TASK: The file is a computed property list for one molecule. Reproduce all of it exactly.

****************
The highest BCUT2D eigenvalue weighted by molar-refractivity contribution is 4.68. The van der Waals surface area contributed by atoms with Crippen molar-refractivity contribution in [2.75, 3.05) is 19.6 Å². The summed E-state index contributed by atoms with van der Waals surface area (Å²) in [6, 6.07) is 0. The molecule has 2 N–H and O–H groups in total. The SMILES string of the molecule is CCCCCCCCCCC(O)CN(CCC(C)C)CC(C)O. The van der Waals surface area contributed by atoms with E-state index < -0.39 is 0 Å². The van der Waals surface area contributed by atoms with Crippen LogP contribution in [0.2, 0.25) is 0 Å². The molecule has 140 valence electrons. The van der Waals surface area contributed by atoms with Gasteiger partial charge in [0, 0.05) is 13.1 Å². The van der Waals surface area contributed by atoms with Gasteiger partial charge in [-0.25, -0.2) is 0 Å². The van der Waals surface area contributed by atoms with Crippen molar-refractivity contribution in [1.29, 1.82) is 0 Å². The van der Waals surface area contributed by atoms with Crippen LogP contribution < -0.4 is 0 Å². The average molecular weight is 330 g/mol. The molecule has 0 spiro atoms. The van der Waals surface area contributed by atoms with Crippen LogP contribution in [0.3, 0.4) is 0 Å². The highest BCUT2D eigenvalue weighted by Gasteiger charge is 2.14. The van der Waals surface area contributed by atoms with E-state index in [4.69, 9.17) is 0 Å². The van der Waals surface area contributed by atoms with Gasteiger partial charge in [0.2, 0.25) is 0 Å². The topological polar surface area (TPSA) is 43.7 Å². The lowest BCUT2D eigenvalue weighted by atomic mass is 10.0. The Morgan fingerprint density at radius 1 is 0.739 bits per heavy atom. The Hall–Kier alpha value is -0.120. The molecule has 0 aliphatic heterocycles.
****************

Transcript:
The highest BCUT2D eigenvalue weighted by molar-refractivity contribution is 4.68. The van der Waals surface area contributed by atoms with Crippen molar-refractivity contribution in [2.75, 3.05) is 19.6 Å². The summed E-state index contributed by atoms with van der Waals surface area (Å²) in [6, 6.07) is 0. The molecule has 2 N–H and O–H groups in total. The SMILES string of the molecule is CCCCCCCCCCC(O)CN(CCC(C)C)CC(C)O. The van der Waals surface area contributed by atoms with E-state index < -0.39 is 0 Å². The van der Waals surface area contributed by atoms with Crippen LogP contribution in [0.2, 0.25) is 0 Å². The molecule has 140 valence electrons. The van der Waals surface area contributed by atoms with Gasteiger partial charge in [0, 0.05) is 13.1 Å². The van der Waals surface area contributed by atoms with Gasteiger partial charge in [-0.25, -0.2) is 0 Å². The van der Waals surface area contributed by atoms with Crippen molar-refractivity contribution in [1.29, 1.82) is 0 Å². The van der Waals surface area contributed by atoms with Crippen LogP contribution < -0.4 is 0 Å². The average molecular weight is 330 g/mol. The molecule has 0 spiro atoms. The van der Waals surface area contributed by atoms with Crippen LogP contribution in [0.3, 0.4) is 0 Å². The highest BCUT2D eigenvalue weighted by Gasteiger charge is 2.14. The van der Waals surface area contributed by atoms with E-state index in [4.69, 9.17) is 0 Å². The van der Waals surface area contributed by atoms with Gasteiger partial charge in [0.2, 0.25) is 0 Å². The topological polar surface area (TPSA) is 43.7 Å². The lowest BCUT2D eigenvalue weighted by atomic mass is 10.0. The Morgan fingerprint density at radius 1 is 0.739 bits per heavy atom. The Hall–Kier alpha value is -0.120. The molecule has 0 aliphatic heterocycles.